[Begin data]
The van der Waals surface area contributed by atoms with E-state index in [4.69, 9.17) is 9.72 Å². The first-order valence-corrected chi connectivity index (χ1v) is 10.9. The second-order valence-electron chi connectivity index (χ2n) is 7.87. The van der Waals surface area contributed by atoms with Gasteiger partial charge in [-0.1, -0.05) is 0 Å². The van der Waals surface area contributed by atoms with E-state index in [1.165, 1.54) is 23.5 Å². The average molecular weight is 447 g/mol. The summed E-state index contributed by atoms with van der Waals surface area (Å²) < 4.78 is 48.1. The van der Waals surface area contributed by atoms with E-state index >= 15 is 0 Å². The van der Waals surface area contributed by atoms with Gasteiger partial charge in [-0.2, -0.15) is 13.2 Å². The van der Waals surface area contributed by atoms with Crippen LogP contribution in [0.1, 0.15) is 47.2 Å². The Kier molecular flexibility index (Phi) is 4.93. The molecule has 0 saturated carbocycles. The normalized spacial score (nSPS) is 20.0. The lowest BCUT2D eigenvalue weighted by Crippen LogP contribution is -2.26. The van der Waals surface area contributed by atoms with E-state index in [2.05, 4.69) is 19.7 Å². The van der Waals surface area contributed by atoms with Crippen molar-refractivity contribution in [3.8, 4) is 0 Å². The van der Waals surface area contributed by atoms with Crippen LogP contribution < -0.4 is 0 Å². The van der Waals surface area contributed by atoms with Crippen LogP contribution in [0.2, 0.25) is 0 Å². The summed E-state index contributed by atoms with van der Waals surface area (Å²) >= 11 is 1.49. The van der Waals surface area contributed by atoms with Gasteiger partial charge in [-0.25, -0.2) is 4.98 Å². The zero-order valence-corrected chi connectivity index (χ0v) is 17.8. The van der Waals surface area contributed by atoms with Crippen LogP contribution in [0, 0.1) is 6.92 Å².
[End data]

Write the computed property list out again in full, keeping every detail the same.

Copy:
The van der Waals surface area contributed by atoms with E-state index in [4.69, 9.17) is 9.72 Å². The first-order valence-corrected chi connectivity index (χ1v) is 10.9. The second-order valence-electron chi connectivity index (χ2n) is 7.87. The van der Waals surface area contributed by atoms with Gasteiger partial charge in [-0.1, -0.05) is 0 Å². The van der Waals surface area contributed by atoms with E-state index in [1.165, 1.54) is 23.5 Å². The average molecular weight is 447 g/mol. The summed E-state index contributed by atoms with van der Waals surface area (Å²) < 4.78 is 48.1. The van der Waals surface area contributed by atoms with E-state index >= 15 is 0 Å². The van der Waals surface area contributed by atoms with Gasteiger partial charge in [-0.2, -0.15) is 13.2 Å². The van der Waals surface area contributed by atoms with Crippen LogP contribution in [0.1, 0.15) is 47.2 Å². The Kier molecular flexibility index (Phi) is 4.93. The molecule has 0 saturated carbocycles. The normalized spacial score (nSPS) is 20.0. The lowest BCUT2D eigenvalue weighted by Crippen LogP contribution is -2.26. The van der Waals surface area contributed by atoms with E-state index in [2.05, 4.69) is 19.7 Å². The van der Waals surface area contributed by atoms with Crippen molar-refractivity contribution in [3.8, 4) is 0 Å². The van der Waals surface area contributed by atoms with Crippen LogP contribution < -0.4 is 0 Å². The van der Waals surface area contributed by atoms with Crippen LogP contribution in [0.2, 0.25) is 0 Å². The summed E-state index contributed by atoms with van der Waals surface area (Å²) >= 11 is 1.49. The van der Waals surface area contributed by atoms with Gasteiger partial charge in [-0.25, -0.2) is 4.98 Å². The zero-order valence-corrected chi connectivity index (χ0v) is 17.8. The van der Waals surface area contributed by atoms with Crippen LogP contribution in [0, 0.1) is 6.92 Å².